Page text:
By Stephanie Philbrick
“I vote because I see it as a civic duty. I’m now 72 and have voted in every local/state/Federal election since I turned 18.”
– Suzanne Carmichael, League member
Now that is true patriotism! Suzanne isn’t alone in her dedication to our country, though. Many of us consider voting a right and a responsibility. Deep down, we feel that voting is a celebration of our democracy – a chance to show our dedication to our country.
The constitutional amendments that address voting begin with “The right of citizens of the United States to vote…” but what if they began with “The responsibility of the citizens of the United States to vote…” instead? How would that change our country and our view of voting? Some people still face barriers to voting but we also know that apathy is one of the main reasons that people don’t vote.
For some of us it took so long to gain the right that it just seems crazy that in 2012 only 54.9% of the voting population cast a vote in the Presidential election. Even within the last 75 years, so many of us couldn’t vote:
- Some Native Americans didn’t get the right to vote until 1957.
- In 1952, Asian American immigrants were finally allowed to become citizens – and to vote.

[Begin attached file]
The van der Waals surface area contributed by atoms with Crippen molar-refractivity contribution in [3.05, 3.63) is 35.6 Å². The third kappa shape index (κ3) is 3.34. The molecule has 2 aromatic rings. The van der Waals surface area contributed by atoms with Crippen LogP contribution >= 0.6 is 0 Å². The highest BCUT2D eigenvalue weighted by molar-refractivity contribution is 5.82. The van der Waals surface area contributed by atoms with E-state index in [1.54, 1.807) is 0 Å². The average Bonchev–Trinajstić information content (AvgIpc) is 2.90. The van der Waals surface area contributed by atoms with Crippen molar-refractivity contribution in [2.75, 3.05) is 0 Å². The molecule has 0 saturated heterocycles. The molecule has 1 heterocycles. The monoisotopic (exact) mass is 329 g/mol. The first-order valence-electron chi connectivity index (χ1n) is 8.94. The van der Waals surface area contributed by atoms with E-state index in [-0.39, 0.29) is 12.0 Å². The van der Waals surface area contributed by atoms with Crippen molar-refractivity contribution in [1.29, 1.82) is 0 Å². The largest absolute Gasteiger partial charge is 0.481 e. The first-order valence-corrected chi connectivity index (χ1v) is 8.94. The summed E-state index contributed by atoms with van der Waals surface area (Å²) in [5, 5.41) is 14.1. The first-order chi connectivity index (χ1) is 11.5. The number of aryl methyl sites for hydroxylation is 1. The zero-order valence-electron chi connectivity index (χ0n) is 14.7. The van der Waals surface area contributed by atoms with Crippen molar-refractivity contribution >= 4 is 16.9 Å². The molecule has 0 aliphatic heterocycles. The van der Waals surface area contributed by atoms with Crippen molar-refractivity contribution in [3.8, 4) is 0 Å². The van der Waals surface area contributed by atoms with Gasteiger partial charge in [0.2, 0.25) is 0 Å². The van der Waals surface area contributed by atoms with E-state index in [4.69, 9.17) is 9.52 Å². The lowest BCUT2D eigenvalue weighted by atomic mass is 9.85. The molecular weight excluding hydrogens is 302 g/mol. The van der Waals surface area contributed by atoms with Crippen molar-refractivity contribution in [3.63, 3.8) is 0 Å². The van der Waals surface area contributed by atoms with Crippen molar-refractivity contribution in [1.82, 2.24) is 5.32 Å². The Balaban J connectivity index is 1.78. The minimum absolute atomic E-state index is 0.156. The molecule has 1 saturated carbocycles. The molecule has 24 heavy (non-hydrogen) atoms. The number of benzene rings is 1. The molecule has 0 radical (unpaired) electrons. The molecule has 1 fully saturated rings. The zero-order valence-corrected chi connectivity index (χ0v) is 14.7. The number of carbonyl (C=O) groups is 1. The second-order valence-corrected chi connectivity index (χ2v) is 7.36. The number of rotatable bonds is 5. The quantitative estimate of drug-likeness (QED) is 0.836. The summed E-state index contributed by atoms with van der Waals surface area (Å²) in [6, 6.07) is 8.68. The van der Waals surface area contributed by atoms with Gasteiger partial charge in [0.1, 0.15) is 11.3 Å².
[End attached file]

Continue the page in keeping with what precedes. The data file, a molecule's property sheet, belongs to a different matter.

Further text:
- Residents of Washington D.C. couldn’t vote for President until 1961!
- And it wasn’t until 1971 that the voting age was lowered from 21 to 18.
It’s easy to be cynical right now and to think that our vote won’t matter. But not voting won’t fix the problems we face, and it won’t fix the dissatisfaction we feel when we look at our government. Changing our political landscape starts at the ballot box with our votes. Election Day is the one day we are all Americans and the one day we all have a hand in governing our country.
League member Christine DeTroy says it like this, “By voting I know that I am a participant in the larger community.” Our American political system is one of the things that unites us as a country, but our democracy only works if we participate. We do that by voting.